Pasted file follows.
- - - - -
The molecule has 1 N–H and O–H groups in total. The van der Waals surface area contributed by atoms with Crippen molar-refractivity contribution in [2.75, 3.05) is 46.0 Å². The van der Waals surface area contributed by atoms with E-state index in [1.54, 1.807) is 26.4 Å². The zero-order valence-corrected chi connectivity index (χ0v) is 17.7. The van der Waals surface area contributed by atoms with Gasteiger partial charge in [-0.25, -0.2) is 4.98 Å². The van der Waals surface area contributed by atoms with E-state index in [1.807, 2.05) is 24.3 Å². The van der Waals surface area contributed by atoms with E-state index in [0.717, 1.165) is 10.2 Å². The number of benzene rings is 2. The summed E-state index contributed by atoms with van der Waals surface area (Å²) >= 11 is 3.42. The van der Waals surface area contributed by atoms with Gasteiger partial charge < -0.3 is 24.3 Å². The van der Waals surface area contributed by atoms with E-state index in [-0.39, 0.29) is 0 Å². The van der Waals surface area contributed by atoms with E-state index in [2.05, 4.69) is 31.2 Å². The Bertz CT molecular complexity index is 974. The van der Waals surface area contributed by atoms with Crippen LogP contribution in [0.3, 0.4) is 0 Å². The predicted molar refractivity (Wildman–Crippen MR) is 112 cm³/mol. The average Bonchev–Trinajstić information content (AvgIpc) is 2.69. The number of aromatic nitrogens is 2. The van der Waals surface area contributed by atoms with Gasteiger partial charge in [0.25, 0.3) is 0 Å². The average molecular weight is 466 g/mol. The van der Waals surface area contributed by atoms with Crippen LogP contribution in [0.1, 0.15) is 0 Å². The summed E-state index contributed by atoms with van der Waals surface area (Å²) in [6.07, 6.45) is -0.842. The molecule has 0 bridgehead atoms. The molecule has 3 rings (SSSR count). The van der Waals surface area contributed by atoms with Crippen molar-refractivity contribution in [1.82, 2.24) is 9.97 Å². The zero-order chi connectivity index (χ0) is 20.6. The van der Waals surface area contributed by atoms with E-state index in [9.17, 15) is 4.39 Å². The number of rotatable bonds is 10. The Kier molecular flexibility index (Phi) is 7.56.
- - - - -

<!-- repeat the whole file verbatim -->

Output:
The molecule has 1 N–H and O–H groups in total. The van der Waals surface area contributed by atoms with Crippen molar-refractivity contribution in [2.75, 3.05) is 46.0 Å². The van der Waals surface area contributed by atoms with E-state index in [1.54, 1.807) is 26.4 Å². The zero-order valence-corrected chi connectivity index (χ0v) is 17.7. The van der Waals surface area contributed by atoms with Gasteiger partial charge in [-0.25, -0.2) is 4.98 Å². The van der Waals surface area contributed by atoms with E-state index in [1.807, 2.05) is 24.3 Å². The van der Waals surface area contributed by atoms with E-state index in [0.717, 1.165) is 10.2 Å². The number of benzene rings is 2. The summed E-state index contributed by atoms with van der Waals surface area (Å²) >= 11 is 3.42. The van der Waals surface area contributed by atoms with Gasteiger partial charge < -0.3 is 24.3 Å². The van der Waals surface area contributed by atoms with E-state index in [-0.39, 0.29) is 0 Å². The van der Waals surface area contributed by atoms with E-state index in [2.05, 4.69) is 31.2 Å². The Bertz CT molecular complexity index is 974. The van der Waals surface area contributed by atoms with Crippen LogP contribution in [0.3, 0.4) is 0 Å². The predicted molar refractivity (Wildman–Crippen MR) is 112 cm³/mol. The average Bonchev–Trinajstić information content (AvgIpc) is 2.69. The number of aromatic nitrogens is 2. The van der Waals surface area contributed by atoms with Gasteiger partial charge in [0.25, 0.3) is 0 Å². The average molecular weight is 466 g/mol. The van der Waals surface area contributed by atoms with Crippen LogP contribution in [0.1, 0.15) is 0 Å². The summed E-state index contributed by atoms with van der Waals surface area (Å²) in [6.07, 6.45) is -0.842. The molecule has 0 bridgehead atoms. The molecule has 3 rings (SSSR count). The van der Waals surface area contributed by atoms with Crippen molar-refractivity contribution in [1.82, 2.24) is 9.97 Å². The zero-order chi connectivity index (χ0) is 20.6. The van der Waals surface area contributed by atoms with E-state index in [9.17, 15) is 4.39 Å². The number of rotatable bonds is 10. The Kier molecular flexibility index (Phi) is 7.56.